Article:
Call For A Free Consultation
October 1 marked the one-year anniversary of the deadliest mass murder in U.S. history. The tragedy took place at an open-air country music concert at the MGM Grand. A total of 58 people were killed and another 400 were injured by a single gunman firing from the high-rise hotel in Las Vegas, Nevada.  The concert, featuring country music star Jason Aldean, drew thousands of fans. Gunman Stephen Paddock fired from the 32nd floor on the crowd below with modified semi-automatic weapons.
It’s a sad fact, but DUI accidents are common. As we discussed in a recent post, something like 10,000 lives are lost nationally each year in drunk-driving accidents. We hear about them on the news, we see the aftermath on the highway…every once in a while we pass through a DUI checkpoint, usually around the holidays.
It’s a common scenario: a busy parent has spent the day caring for their young baby, and now they are both physically and mentally exhausted. If the child would only sit still for five minutes, laundry could be started, dinner could be made, or a hard-working mother or father could relax briefly. There are several devices parents turn to in these circumstances that strap a baby in with some sort of activity or entertainment. Bouncers, baby gyms, and Bumbo chairs are common favorites. Another commonly deployed device is the baby walker.
Elder Abuse and Neglect is Growing With the Aging Population Abuse at all ages is a common trope in the news these days. One population that is sometimes ignored from a media standpoint is the elderly. Those who can no longer care for themselves have limited options available. Some might rely on family – who may or may not be available – to help them meet their needs while living at home. Others are able to hire outside help to come into their homes and assist with basic care.
Exploring the Causes of Fatal DUI Accidents Unfortunately, we see a steady stream of families working to recover from drunk-driving accidents. In the “good” scenarios, someone has been seriously injured but survived; the “bad” ones involve the death of one or more members of the family.
There is a new law taking effect as part of Nevada’s continuing efforts to lower the number of auto fatalities in the state annually. Governor Brian Sandoval recently signed into law Senate bill 259,  which requires all drivers who have been convicted of driving under the influence of alcohol in the state of Nevada to use an ignition interlock device on their vehicle for six months. Previously, those who had only been convicted once for driving under the influence generally had their license suspended.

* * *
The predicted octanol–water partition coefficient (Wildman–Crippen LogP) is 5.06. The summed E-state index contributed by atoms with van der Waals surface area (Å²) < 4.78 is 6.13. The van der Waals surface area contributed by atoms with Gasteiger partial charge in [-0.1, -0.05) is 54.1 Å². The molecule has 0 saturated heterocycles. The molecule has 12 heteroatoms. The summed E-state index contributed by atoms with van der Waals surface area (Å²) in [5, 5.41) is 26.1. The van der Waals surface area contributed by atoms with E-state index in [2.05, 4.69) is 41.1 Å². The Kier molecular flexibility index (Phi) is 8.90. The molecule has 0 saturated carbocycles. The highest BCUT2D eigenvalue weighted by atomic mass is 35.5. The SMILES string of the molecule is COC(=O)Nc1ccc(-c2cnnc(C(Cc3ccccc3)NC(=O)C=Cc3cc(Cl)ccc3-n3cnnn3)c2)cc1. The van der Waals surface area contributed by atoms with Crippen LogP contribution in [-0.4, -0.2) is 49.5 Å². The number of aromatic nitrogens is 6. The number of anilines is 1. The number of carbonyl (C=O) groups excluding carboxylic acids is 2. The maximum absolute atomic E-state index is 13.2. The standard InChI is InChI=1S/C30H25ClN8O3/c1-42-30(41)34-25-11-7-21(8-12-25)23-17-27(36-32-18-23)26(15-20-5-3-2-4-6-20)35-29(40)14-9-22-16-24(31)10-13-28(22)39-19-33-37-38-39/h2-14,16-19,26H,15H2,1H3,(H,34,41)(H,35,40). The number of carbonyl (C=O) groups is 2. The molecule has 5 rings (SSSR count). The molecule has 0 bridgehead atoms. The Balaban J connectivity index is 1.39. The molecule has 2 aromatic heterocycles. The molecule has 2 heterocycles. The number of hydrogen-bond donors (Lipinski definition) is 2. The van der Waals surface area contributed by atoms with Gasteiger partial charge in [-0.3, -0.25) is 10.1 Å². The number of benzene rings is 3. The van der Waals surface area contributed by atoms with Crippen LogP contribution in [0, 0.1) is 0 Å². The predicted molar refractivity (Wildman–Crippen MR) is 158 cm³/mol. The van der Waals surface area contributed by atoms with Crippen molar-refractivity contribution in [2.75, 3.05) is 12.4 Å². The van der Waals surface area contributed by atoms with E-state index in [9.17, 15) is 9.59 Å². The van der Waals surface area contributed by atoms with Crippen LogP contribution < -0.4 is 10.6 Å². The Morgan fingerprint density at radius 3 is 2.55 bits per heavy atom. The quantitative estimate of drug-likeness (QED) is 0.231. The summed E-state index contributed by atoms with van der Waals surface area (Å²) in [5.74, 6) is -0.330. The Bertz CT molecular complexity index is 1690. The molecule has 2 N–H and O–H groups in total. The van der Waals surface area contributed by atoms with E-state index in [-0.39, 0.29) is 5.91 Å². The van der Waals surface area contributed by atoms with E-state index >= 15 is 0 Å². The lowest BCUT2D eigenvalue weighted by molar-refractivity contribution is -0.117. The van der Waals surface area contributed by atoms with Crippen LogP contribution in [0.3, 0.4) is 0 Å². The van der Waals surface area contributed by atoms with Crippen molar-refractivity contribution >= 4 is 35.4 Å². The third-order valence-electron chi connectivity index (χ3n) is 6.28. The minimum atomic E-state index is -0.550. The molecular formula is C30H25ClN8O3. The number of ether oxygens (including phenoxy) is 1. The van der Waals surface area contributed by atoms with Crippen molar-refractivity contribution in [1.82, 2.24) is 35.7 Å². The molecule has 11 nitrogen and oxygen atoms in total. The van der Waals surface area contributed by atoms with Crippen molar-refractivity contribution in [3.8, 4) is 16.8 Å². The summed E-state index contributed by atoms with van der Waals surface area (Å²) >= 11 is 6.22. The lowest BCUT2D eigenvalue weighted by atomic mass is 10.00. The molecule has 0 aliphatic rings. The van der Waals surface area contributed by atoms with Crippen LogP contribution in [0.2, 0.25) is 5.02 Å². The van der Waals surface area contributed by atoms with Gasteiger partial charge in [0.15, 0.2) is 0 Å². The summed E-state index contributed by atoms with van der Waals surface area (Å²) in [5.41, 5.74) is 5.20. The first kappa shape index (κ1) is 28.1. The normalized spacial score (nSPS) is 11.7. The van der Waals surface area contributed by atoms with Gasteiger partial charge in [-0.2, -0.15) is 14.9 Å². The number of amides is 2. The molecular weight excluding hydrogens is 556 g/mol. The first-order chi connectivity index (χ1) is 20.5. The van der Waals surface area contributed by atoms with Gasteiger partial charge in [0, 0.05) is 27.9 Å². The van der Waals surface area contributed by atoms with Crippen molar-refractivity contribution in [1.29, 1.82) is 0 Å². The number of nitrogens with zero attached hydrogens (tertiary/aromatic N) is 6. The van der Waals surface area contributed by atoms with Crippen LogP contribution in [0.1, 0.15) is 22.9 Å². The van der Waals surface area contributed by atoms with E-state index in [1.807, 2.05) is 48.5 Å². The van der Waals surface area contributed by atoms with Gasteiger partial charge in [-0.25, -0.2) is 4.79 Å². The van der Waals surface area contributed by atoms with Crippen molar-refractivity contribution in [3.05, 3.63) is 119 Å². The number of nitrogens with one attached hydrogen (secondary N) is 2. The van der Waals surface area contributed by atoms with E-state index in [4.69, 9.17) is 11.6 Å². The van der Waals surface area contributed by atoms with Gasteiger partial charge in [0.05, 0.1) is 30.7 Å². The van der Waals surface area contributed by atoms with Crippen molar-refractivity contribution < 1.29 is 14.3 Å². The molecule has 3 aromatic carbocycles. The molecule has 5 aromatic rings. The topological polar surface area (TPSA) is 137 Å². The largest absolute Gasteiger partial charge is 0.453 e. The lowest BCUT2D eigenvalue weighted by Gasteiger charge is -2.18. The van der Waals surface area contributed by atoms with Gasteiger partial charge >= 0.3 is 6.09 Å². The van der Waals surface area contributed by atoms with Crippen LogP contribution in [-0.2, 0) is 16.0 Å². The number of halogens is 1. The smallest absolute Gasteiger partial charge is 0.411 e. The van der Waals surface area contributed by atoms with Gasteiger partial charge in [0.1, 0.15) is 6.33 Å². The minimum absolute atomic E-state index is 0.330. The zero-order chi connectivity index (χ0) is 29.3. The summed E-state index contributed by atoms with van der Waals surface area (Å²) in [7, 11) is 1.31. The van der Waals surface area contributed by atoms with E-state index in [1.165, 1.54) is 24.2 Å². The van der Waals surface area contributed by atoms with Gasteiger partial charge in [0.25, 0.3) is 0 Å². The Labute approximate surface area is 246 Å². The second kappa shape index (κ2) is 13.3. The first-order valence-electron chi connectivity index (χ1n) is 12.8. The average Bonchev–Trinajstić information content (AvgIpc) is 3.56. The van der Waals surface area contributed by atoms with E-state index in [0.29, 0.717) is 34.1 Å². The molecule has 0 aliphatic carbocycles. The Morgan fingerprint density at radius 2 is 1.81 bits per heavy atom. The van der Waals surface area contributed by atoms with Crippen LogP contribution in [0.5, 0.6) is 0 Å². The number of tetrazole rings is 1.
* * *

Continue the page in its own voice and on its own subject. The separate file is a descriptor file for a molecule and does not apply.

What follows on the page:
A recent wave of deadly crashes across the Silver State has law-enforcement officials worrying about what the rest of the year might bring. In fact, 2018 is on-track to reverse the prior year’s downward trend in fatal crashes and vehicle fatalities. In 2016, the state suffered 304 fatal crashes which claimed 329 lives; in 2017, 290 fatal crashes killed 308 people.
In May, the U.S. Supreme Court invalidated a quarter-century-old law that had banned sports betting in most of the country.  Three months later, a new football season will begin with states across the nation scrambling to launch legalized gambling houses.  While this change alone is unlikely to fuel the growth of casino-resorts, it is another move in the same direction as the advent of so-called Indian gaming.
They are distant memories today, but in the early 1980s Las Vegas tourism was rocked by two devastating fires in major hotel-casinos that affected some 1,000 lives. In November 1980, an electrical fault in a wall of the MGM Grand Hotel’s deli ignited a blaze that would take 87 lives and injure more than 700 people.  Three months later, the Las Vegas Hilton caught fire, killing eight and injuring more than 200.
If you own a business or have a management position, you know how difficult it is to find the balance between holding employees accountable while also making them feel empowered, autonomous, and motivated to optimize their workload. In multi-level organizations, this problem is magnified because one must supervise their subordinate to ensure that their subordinate is supervising the subordinate’s subordinates. The pointy-headed among us refer to this as the “Principal-Agent Problem” , though that sage for the Everyman named Dr.